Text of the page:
Organizational Participation: Myth and Reality

Organizational Participation: Myth and Reality

Organizational Participation: Myth and Reality

Organizational Participation: Myth and Reality


Team-working, partnership, quality circles, works councils, industrial democracy, empowerment - are they distinct and innovative arrangements or is it a case of new wine in old bottles? In the post war period we have seen numerous forms of organizational participation sometimes as experiments, sometimes as negotiated expediency, and sometimes as hype. Different ideas have emerged from different parts of the world, in different industries, at different times with different objectives. In this book four experienced international analysts take the longer view and look at the changing forms of - and changing debates around - orgnaizational participation. The review an extensive literature of experiments and practical experiences through a critical evaluation of the available data to reach balanced conclusions about the importance and utility of this concept for organizations now and in the future.


What do we mean by participation? What forms does it take? Why has it been subject to so much interest? This introductory chapter deals with these issues and raises some fundamental questions which will be explored in later chapters at greater length.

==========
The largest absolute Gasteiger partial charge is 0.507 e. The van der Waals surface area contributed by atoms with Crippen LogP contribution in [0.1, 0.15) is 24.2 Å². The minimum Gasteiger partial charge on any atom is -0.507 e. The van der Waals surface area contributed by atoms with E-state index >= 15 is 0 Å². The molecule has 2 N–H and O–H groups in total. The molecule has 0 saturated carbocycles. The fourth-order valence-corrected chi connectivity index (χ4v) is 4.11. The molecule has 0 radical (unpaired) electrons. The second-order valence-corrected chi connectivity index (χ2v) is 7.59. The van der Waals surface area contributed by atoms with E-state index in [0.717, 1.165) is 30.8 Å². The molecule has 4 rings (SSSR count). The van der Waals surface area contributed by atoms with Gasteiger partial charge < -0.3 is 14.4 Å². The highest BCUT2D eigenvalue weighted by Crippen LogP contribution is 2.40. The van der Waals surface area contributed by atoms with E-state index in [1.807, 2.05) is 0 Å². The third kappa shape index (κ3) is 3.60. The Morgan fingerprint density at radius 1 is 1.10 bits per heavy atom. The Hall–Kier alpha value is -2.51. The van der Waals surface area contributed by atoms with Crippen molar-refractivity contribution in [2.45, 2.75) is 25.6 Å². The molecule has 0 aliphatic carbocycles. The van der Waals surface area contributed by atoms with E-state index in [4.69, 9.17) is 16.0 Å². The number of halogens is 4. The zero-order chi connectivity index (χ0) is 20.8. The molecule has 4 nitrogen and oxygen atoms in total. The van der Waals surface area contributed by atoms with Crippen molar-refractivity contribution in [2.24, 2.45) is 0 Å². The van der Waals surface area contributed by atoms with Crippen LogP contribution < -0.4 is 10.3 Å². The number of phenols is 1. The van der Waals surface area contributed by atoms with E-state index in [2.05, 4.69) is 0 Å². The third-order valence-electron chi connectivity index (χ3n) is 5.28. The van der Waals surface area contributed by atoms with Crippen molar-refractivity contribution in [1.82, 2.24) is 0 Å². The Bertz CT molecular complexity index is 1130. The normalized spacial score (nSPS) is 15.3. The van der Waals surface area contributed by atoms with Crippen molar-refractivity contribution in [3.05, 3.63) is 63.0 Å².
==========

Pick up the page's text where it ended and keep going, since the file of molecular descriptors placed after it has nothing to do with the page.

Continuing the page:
The Case(s) for Participation

Three broad arguments support participation: the first is humanistic--that is, that, by contributing to personal growth and job satisfaction, participation will enhance human dignity. the second argument, power-sharing, is that participation will redistribute social power, protect employees' interests, strengthen unions, and extend the benefits of political democracy to the workplace. the third is that participation will promote organizational efficiency (Dachler and Wilpert 1978).


Of the three arguments, the humanistic is most appealing to us. Described at greater length in Chapter 2, the argument is that participation helps satisfy employees' nonpecuniary needs including those for creativity, achievement, and social approval. It contributes to a sense of competence, self-work, and self-actualization. It makes use of the whole person. For employees, having a voice in how they do their work may be as important as how much they are paid for it. As it is sometimes put, 'A worker should not have to leave his or her head at the factory gate or office door.'

Indeed, it is argued, participation is a necessary antecedent to human psychological and social development. For example, experience in organizational participation may lead to greater participation in the community generally (Pateman 1970; Elden 1986). in any case, humanistic demands may become more insistent as employees become better educated and their basic needs for survival are better satisfied.


Advocates of this approach support participation for ideological and moral reasons, arguing that the traditional autocratic relationships are inherently unjust . . .

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